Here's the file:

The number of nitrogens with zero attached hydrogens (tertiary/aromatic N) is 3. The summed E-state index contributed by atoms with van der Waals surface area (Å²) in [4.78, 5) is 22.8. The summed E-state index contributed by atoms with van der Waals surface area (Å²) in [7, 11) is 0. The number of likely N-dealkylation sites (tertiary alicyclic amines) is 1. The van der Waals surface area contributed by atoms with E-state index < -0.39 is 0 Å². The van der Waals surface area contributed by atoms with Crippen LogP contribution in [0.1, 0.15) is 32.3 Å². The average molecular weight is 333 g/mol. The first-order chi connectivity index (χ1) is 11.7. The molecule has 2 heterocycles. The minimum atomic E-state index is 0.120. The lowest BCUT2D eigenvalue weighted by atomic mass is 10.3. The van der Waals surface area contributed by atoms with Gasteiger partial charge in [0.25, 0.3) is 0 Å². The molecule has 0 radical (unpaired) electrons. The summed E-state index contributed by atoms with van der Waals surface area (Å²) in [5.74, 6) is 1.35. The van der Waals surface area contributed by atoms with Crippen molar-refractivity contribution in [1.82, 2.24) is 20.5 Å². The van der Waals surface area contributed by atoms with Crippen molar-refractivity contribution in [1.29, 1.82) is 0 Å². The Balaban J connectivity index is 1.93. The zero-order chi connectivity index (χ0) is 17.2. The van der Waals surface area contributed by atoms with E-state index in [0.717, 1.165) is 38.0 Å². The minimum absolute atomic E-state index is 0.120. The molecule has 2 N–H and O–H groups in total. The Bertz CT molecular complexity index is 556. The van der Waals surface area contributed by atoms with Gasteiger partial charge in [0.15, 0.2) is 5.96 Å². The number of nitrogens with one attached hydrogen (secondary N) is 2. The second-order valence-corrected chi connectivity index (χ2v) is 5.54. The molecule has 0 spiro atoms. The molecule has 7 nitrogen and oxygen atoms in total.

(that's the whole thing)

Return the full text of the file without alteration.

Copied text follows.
The number of nitrogens with zero attached hydrogens (tertiary/aromatic N) is 3. The summed E-state index contributed by atoms with van der Waals surface area (Å²) in [4.78, 5) is 22.8. The summed E-state index contributed by atoms with van der Waals surface area (Å²) in [7, 11) is 0. The number of likely N-dealkylation sites (tertiary alicyclic amines) is 1. The van der Waals surface area contributed by atoms with E-state index < -0.39 is 0 Å². The van der Waals surface area contributed by atoms with Crippen LogP contribution in [0.1, 0.15) is 32.3 Å². The average molecular weight is 333 g/mol. The first-order chi connectivity index (χ1) is 11.7. The molecule has 2 heterocycles. The minimum atomic E-state index is 0.120. The lowest BCUT2D eigenvalue weighted by atomic mass is 10.3. The van der Waals surface area contributed by atoms with Gasteiger partial charge in [0.25, 0.3) is 0 Å². The molecule has 0 radical (unpaired) electrons. The summed E-state index contributed by atoms with van der Waals surface area (Å²) in [5.74, 6) is 1.35. The van der Waals surface area contributed by atoms with Crippen molar-refractivity contribution in [1.82, 2.24) is 20.5 Å². The van der Waals surface area contributed by atoms with Crippen molar-refractivity contribution in [1.29, 1.82) is 0 Å². The Balaban J connectivity index is 1.93. The zero-order chi connectivity index (χ0) is 17.2. The van der Waals surface area contributed by atoms with E-state index in [0.717, 1.165) is 38.0 Å². The minimum absolute atomic E-state index is 0.120. The molecule has 2 N–H and O–H groups in total. The Bertz CT molecular complexity index is 556. The van der Waals surface area contributed by atoms with Gasteiger partial charge in [0.15, 0.2) is 5.96 Å². The number of nitrogens with one attached hydrogen (secondary N) is 2. The second-order valence-corrected chi connectivity index (χ2v) is 5.54. The molecule has 0 spiro atoms. The molecule has 7 nitrogen and oxygen atoms in total.